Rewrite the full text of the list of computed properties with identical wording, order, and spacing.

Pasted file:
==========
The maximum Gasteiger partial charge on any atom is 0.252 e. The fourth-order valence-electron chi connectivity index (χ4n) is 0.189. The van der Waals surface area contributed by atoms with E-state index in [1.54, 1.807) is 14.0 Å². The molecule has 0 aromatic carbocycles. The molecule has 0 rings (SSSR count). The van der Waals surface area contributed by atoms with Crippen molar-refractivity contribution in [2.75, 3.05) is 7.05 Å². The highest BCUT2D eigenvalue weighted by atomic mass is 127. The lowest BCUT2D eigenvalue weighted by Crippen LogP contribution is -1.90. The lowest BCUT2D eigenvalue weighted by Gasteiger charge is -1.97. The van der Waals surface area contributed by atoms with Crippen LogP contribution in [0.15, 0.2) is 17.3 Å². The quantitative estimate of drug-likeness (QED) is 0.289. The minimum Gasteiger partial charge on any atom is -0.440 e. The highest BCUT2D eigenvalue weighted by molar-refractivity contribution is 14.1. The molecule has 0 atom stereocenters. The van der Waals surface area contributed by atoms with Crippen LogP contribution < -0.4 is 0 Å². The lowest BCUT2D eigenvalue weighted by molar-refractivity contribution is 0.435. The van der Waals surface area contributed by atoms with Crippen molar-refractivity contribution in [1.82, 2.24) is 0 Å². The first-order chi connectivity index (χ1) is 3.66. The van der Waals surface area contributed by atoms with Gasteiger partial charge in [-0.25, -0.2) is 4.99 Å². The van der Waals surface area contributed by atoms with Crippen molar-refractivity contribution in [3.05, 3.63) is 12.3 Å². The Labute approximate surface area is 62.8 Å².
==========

The maximum Gasteiger partial charge on any atom is 0.252 e. The fourth-order valence-electron chi connectivity index (χ4n) is 0.189. The van der Waals surface area contributed by atoms with E-state index in [1.54, 1.807) is 14.0 Å². The molecule has 0 aromatic carbocycles. The molecule has 0 rings (SSSR count). The van der Waals surface area contributed by atoms with Crippen molar-refractivity contribution in [2.75, 3.05) is 7.05 Å². The highest BCUT2D eigenvalue weighted by atomic mass is 127. The lowest BCUT2D eigenvalue weighted by Crippen LogP contribution is -1.90. The lowest BCUT2D eigenvalue weighted by Gasteiger charge is -1.97. The van der Waals surface area contributed by atoms with Crippen LogP contribution in [0.15, 0.2) is 17.3 Å². The quantitative estimate of drug-likeness (QED) is 0.289. The minimum Gasteiger partial charge on any atom is -0.440 e. The highest BCUT2D eigenvalue weighted by molar-refractivity contribution is 14.1. The molecule has 0 atom stereocenters. The van der Waals surface area contributed by atoms with Crippen LogP contribution < -0.4 is 0 Å². The lowest BCUT2D eigenvalue weighted by molar-refractivity contribution is 0.435. The van der Waals surface area contributed by atoms with Crippen molar-refractivity contribution in [1.82, 2.24) is 0 Å². The first-order chi connectivity index (χ1) is 3.66. The van der Waals surface area contributed by atoms with Gasteiger partial charge in [-0.25, -0.2) is 4.99 Å². The van der Waals surface area contributed by atoms with Crippen molar-refractivity contribution in [3.05, 3.63) is 12.3 Å². The Labute approximate surface area is 62.8 Å².